It should also be noted that clamping pressure, including the previously discussed vacuum clamping pressure, may serve as a processing control variable. For some imaging routines in some substrates, it may be advantageous to modify the clamping pressure above or below the nominal 1 atmosphere clamping pressure discussed above. Clamping pressures lower than 1 atmosphere may be attained and maintained by utilizing a vacuum regulator. Clamping pressures greater than 1 atmosphere may by attained by augmenting the vacuum clamping pressure with a supplementary clamping force. One methodology for attaining this latter option is by means of a bag press superposed over the membrane, the inflated force of which bag press supplements the vacuum clamping attained by the membrane alone.
Referring now to
Examples of applicable heat transfer methodologies include, but are specifically not limited to: electrical resistance heating, for instance by means of electrical resistance wires embedded in membrane 16, or applied either above or below membrane 16; by the application of steam to an upper surface of membrane 16; by the application to an upper surface of membrane 16 of a flow of heated gas including steam, flame or heated fluid; or by the application of radiant energy to the top of membrane 16. Examples of such radiant energy include but are not limited to infrared energy applied by means of infrared lamps, or ultraviolet radiation, and microwave radiation. Another alternative for applying thermal energy 22 is the application to an upper surface of membrane 16 of a conductive heating source, for instance a heated plate. Again, this plate may be heated by any known heating methodologies, such as those previously discussed, as well as by introducing into a hollow interior of the plate a flow of heated fluid or gas.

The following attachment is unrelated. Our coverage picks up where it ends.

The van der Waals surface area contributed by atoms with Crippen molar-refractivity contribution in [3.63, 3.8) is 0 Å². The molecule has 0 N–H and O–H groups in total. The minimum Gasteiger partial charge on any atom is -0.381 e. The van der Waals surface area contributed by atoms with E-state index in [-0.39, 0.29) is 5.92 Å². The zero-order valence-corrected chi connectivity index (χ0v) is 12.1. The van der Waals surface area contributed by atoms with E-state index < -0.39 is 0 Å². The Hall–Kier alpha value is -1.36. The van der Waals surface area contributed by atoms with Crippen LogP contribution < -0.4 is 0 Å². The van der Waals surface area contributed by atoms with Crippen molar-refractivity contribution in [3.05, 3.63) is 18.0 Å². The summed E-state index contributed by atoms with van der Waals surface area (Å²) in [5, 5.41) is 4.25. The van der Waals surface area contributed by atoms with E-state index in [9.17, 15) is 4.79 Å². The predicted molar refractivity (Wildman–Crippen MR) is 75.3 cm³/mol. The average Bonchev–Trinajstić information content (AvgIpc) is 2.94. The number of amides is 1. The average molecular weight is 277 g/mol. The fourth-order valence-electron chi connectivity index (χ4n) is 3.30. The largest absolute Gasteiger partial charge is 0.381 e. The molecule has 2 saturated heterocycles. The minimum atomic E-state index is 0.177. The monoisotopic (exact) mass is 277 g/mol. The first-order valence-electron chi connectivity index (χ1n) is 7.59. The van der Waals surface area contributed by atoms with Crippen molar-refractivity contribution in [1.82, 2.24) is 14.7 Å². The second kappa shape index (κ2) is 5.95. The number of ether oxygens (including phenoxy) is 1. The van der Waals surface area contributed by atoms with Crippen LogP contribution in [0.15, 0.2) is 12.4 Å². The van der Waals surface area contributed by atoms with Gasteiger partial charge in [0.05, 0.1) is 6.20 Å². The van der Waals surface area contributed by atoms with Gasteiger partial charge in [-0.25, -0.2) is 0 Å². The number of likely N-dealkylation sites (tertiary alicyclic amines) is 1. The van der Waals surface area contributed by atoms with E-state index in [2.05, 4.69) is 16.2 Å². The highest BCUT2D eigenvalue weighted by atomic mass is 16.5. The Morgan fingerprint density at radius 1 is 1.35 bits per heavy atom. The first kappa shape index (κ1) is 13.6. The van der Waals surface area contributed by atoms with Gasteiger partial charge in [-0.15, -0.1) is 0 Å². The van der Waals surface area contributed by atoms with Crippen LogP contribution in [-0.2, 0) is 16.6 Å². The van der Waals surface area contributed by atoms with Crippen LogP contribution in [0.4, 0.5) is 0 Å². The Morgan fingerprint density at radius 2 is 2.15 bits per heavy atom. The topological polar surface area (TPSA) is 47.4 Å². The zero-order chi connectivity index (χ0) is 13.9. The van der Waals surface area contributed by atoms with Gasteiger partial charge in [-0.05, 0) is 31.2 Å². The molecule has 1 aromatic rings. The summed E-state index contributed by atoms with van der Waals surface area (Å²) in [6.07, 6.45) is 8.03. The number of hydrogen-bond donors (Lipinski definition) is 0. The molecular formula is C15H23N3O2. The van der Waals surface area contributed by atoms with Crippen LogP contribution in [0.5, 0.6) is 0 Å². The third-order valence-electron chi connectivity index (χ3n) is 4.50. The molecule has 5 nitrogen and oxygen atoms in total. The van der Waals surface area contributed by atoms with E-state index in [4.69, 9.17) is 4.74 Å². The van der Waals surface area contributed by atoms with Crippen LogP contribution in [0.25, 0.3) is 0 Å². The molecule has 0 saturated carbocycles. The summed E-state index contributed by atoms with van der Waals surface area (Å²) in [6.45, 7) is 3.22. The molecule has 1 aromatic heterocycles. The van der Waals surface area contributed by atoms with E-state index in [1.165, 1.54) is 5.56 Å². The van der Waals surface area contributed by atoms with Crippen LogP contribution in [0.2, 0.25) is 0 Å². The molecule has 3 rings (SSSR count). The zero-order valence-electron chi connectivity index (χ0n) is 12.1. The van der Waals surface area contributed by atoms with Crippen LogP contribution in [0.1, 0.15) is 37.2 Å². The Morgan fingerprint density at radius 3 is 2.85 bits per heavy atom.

Plastics, for instance thermoforming plastics, have specifically different physical attributes depending upon their internal temperature. At room temperature most commercially usable thermoforming plastics are substantially rigid, for instance as rigid sheets. At the other end of the temperature spectrum, heating a thermoforming plastic substantially above its thermoplastic temperature results in the substantial liquefaction of the plastic, with attendant destruction of the structure formed by the plastic as the plastic liquefies. Intermediate between these two extremes are temperatures at which the plastic begins to soften but is not yet fully liquid. It is at these intermediate temperatures that the dye sublimation process of the present invention is conducted.